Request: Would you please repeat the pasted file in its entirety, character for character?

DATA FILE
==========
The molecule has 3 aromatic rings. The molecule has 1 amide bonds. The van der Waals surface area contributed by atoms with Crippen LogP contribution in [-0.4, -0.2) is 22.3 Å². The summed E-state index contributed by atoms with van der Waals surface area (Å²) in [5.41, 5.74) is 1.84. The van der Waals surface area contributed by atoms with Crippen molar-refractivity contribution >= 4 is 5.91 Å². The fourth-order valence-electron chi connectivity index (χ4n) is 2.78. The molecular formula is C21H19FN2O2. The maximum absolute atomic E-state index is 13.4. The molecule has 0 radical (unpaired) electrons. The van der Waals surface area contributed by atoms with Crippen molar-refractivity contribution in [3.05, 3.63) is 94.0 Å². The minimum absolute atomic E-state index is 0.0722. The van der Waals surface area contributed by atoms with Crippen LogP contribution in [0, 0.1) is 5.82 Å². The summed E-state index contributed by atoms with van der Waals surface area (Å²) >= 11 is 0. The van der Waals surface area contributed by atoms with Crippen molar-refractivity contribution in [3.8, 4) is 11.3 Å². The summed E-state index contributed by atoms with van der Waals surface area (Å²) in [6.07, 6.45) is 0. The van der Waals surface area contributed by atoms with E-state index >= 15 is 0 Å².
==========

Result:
The molecule has 3 aromatic rings. The molecule has 1 amide bonds. The van der Waals surface area contributed by atoms with Crippen LogP contribution in [-0.4, -0.2) is 22.3 Å². The summed E-state index contributed by atoms with van der Waals surface area (Å²) in [5.41, 5.74) is 1.84. The van der Waals surface area contributed by atoms with Crippen molar-refractivity contribution >= 4 is 5.91 Å². The fourth-order valence-electron chi connectivity index (χ4n) is 2.78. The molecular formula is C21H19FN2O2. The maximum absolute atomic E-state index is 13.4. The molecule has 0 radical (unpaired) electrons. The van der Waals surface area contributed by atoms with Crippen molar-refractivity contribution in [3.05, 3.63) is 94.0 Å². The minimum absolute atomic E-state index is 0.0722. The van der Waals surface area contributed by atoms with Crippen LogP contribution in [0, 0.1) is 5.82 Å². The summed E-state index contributed by atoms with van der Waals surface area (Å²) >= 11 is 0. The van der Waals surface area contributed by atoms with Crippen molar-refractivity contribution in [3.8, 4) is 11.3 Å². The summed E-state index contributed by atoms with van der Waals surface area (Å²) in [6.07, 6.45) is 0. The van der Waals surface area contributed by atoms with E-state index >= 15 is 0 Å².